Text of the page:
Rivals circle ruins of Arcadia after collapse as 242-year-old Debenhams faces its last ever Christmas
The hunt is on for buyers of the bombed-out brands left behind after Sir Philip Green’s retail empire went bust.
Arcadia, which owns Topshop, Miss Selfridge, Wallis and Dorothy Perkins, crashed into administration on Monday putting 13,000 jobs at risk.
Administrators at Deloitte are searching for buyers to save the brands, and the flagship Topshop store on Oxford Street in London could be sold.
Out of fashion: Sir Philip Green with supermodels including Kate Moss and Naomi Campbell
The demise of Arcadia was yesterday followed by the collapse of Debenhams, which will now trade its last Christmas after 242 years before shutting with the loss of 12,000 jobs.
Rescue talks between the department store’s administrators and potential buyer JD Sports were abandoned after Arcadia, the biggest operator of concessions at Debenhams, filed for administration.
With Debenhams set to disappear, Deloitte is looking to rescue all or part of the Arcadia business.
And KPMG has been appointed as administrator to Redcastle, a subsidiary of Arcadia that owns the Topshop and Topman store at 214 Oxford Street which welcomed 400,000 shoppers each week before coronavirus struck.
Pressure on Green over pensions
Sir Philip Green could be forced to appear before MPs if he fails to plug a black hole in the Arcadia pension scheme.
It is labouring under an estimated £350million deficit in its retirement fund. Under a company voluntary arrangement (CVA) deal last year, Green’s wife Tina, the owner of Arcadia, agreed to contribute £100million cash and £210million of security over property assets to the schemes over three years.
It is understood she has paid £50million of the £100million, with £50million promised by September. But that would still leave a deficit of £90million.
Stephen Timms, chair of the work and pensions select committee, questioned the status of the CVA deal now that Arcadia has entered administration. He said: ‘Will the Green family provide the funding needed?’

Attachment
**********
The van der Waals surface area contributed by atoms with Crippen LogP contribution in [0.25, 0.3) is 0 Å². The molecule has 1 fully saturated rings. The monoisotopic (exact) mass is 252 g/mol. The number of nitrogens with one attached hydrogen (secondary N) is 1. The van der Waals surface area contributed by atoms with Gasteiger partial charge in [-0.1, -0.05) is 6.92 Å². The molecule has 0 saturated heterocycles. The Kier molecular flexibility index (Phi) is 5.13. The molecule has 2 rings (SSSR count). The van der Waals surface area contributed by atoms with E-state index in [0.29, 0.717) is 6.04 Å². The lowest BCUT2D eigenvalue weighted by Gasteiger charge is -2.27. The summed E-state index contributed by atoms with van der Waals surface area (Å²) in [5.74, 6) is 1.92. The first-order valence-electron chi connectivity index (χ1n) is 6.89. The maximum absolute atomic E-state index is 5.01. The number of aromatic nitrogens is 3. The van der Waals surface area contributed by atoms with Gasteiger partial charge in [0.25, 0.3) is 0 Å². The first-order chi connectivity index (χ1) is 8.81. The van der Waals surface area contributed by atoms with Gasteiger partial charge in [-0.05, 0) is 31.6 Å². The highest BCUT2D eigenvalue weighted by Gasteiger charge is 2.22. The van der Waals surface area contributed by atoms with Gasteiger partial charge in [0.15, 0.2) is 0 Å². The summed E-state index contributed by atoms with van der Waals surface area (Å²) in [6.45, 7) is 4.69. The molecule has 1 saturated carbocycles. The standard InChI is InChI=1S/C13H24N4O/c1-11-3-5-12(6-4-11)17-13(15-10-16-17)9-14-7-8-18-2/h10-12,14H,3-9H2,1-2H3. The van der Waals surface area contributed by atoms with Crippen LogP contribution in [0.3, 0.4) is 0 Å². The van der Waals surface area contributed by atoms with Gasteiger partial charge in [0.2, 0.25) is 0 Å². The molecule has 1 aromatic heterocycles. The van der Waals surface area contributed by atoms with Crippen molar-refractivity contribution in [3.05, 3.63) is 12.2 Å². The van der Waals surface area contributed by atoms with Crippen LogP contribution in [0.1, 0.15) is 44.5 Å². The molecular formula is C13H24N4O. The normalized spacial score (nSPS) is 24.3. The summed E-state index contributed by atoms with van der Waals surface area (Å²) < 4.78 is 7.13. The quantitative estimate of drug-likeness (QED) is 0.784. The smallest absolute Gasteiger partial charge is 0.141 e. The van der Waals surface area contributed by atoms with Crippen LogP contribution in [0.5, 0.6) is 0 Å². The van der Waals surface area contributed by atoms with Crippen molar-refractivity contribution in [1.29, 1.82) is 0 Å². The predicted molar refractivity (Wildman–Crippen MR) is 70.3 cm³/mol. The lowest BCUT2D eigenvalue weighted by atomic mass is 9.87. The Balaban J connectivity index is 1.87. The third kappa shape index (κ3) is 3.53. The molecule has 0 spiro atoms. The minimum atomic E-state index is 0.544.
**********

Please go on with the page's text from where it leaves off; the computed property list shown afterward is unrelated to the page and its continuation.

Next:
Timms said MPs could forced to intervene. He said: ‘The money needs to be paid. If it is, then there is no need for Green to appear before the committee.’
Business Secretary Alok Sharma tweeted that administrators have a duty to report on director conduct, adding: ‘I will be keeping a very close eye on this process.’
The store was valued at £400million last year when Apollo Global Management provided a £310million loan secured against the building.
But it is feared it is worth less than that now, given the crisis engulfing the High Street.
Experts said a single buyer for Arcadia was unlikely given its eight brands and 466 stores, paving the way for it to be broken up.
Topshop, Topman and Miss Selfridge, which still have a big following, are likely to attract most interest. Other brands such as Evans, Burton and Outfit will be harder to shift.
Sources said there had already been ‘significant interest’ in Topshop and other brands, including ‘some offers’.
Frasers Group, which owns House of Fraser and Sports Direct and is run by Mike Ashley, has expressed interest.
M&S has been looking for complementary brands to widen its appeal, and Boohoo has a £200million war chest for deals, and has bought Oasis and Warehouse.
Retail analyst Richard Hyman said: ‘All Arcadia’s brands are attractive to Boohoo. There’s lots of potential revenue there, and Boohoo bosses are heavily incentivised to grow the business.’
Asos is committed to building its own brands, suggesting it may not be in the market for any Arcadia businesses. But it already sells Topshop clothes on its website and could make a move.
It is likely online retailers will be approached once sale options involving stores have been exhausted.
Retail expert Andrew Busby said: ‘Topshop is a strong brand, but I can’t see Dorothy Perkins, Wallis, Evans, Burton surviving much longer. They don’t command any sort of respect, they don’t inspire or excite. Why would you buy those products?
‘Boohoo, M&S and Next could be interested, and Mike Ashley has to be in the reckoning.’
The crisis at Debenhams and Arcadia marks the bleakest week for the High Street since the collapse of Woolworths in 2008, with the loss of 27,000 jobs.
Over 140,000 retail jobs were lost in the UK between January and November 6, with losses forecast to rise to 235,700 by the end of the year, according to the Centre for Retail Research.
Laura Ashley, Cath Kidston and Brighthouse have gone bust this year, while TM Lewin, Oasis and Warehouse stores have disappeared as they went online-only.
Debenhams today launches a fire sale of remaining stock as it reopens its shops after lockdown in England.